Many community centres offer free recreation programs including leisure swimming and skating, and drop-in programs for children, youth and older adults. More information about free and low-cost programming options is available at http://www.toronto.ca/lowcostrecreation.
Older adult discounts
Older adults (60+ years) who register for adult programs receive a 50 per cent discount.
The Toronto Ward Boundary Review (TWBR) team is seeking feedback from the public, stakeholders and Members of City Council on two items outlined in the Toronto Ward Boundary Review Additional Information Report:
- REVISED OPTION 2 which has 44 wards and incorporates the refinements suggested during the TWBR public consultation process in August – November 2015; and;
- A WARD OPTION that is aligned, where possible, with the boundaries of the 25 federal and provincial ridings.
This information was requested by the City of Toronto Executive Committee at its meeting on May 24, 2016. Based on the input received, a TWBR Supplementary Report will be prepared and submitted to the Executive Committee meeting on October 26, 2016.
There are two ways to provide comments:
- Complete a survey (Online or in PDF)
- Attend one of four public meetings happening this September (visit www.drawthelines.ca for details)
o Sept 14th, 2016. 7-9pm. Metro Hall
o Sept 15th, 2016. 7-9pm. Scarborough Civic Centre
o Sept 19th, 2016. 7-9pm. North York Civic Centre
o Sept 21st, 2016. 7-9pm. Etobicoke Civic Centre
Project Background & Timeline
From July 2014 to February 2015, the TWBR conducted a civic engagement and public consultation process to collect opinions on Toronto’s current ward alignment. The results informed the development of five options for re-aligning Toronto’s wards. A second round of the TWBR’s civic engagement and public consultation process solicited feedback on these options between August and November 2015. The TWBR Final Report (May 2016) summarized the TWBR process and recommended a new ward structure.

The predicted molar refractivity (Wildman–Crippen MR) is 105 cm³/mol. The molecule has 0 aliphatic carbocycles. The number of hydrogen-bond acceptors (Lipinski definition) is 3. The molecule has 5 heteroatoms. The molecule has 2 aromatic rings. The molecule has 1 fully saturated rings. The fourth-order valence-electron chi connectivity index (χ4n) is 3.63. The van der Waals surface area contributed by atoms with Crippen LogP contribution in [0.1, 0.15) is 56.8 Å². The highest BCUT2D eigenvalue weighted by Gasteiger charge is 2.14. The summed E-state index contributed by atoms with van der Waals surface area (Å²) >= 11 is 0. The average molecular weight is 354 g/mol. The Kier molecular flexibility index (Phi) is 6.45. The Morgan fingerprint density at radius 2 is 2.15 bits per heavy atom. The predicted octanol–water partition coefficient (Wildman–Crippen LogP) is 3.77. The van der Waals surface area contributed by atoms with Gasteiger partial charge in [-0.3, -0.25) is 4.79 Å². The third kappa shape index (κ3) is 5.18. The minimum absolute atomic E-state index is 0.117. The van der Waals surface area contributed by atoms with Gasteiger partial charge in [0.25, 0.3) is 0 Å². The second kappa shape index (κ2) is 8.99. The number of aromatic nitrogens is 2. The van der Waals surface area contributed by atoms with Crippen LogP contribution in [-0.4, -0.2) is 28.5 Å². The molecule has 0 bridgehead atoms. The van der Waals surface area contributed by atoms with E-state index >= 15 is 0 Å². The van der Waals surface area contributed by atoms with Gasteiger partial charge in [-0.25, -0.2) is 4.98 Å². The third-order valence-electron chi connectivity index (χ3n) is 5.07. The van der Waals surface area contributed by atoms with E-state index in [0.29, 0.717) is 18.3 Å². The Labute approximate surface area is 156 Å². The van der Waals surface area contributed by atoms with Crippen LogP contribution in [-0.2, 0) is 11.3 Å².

More information can be found at www.drawthelines.ca
Monday, September 19, 2016 – 6:30p.m. – 8:30p.m.
Metro Hall, Room 308
55 John St
Toronto, ONM5V 3C6
As citizens we can play an important role in helping the City of Toronto enforce our tree bylaws. Join us for a presentation and Q&A with:
Mark Ventresca, Supervisor
Arthur Beauregard, Manager
Urban Forestry Tree Protection & Plan Review
Directions, parking and accessibility info
Municipal Licensing and Standards and Parks, Forestry and Recreation launches responsible dog owner campaign
The City of Toronto is encouraging residents to be responsible pet owners and keep their dogs on a leash at all times. In addition to increased bylaw enforcement in parks, changes in shifts and “zero tolerance” for dogs off-leash, a communications campaign is being launched with Parks to educate residents about their responsibilities when having pets in the city.
Components of the campaign include: advertising in Parks Fun Guide, transit posters in TTC shelters (print and digital – see image below). Other components include: posters, Dogs Off Leash 101 public education piece, information on website, postcards and social media campaign.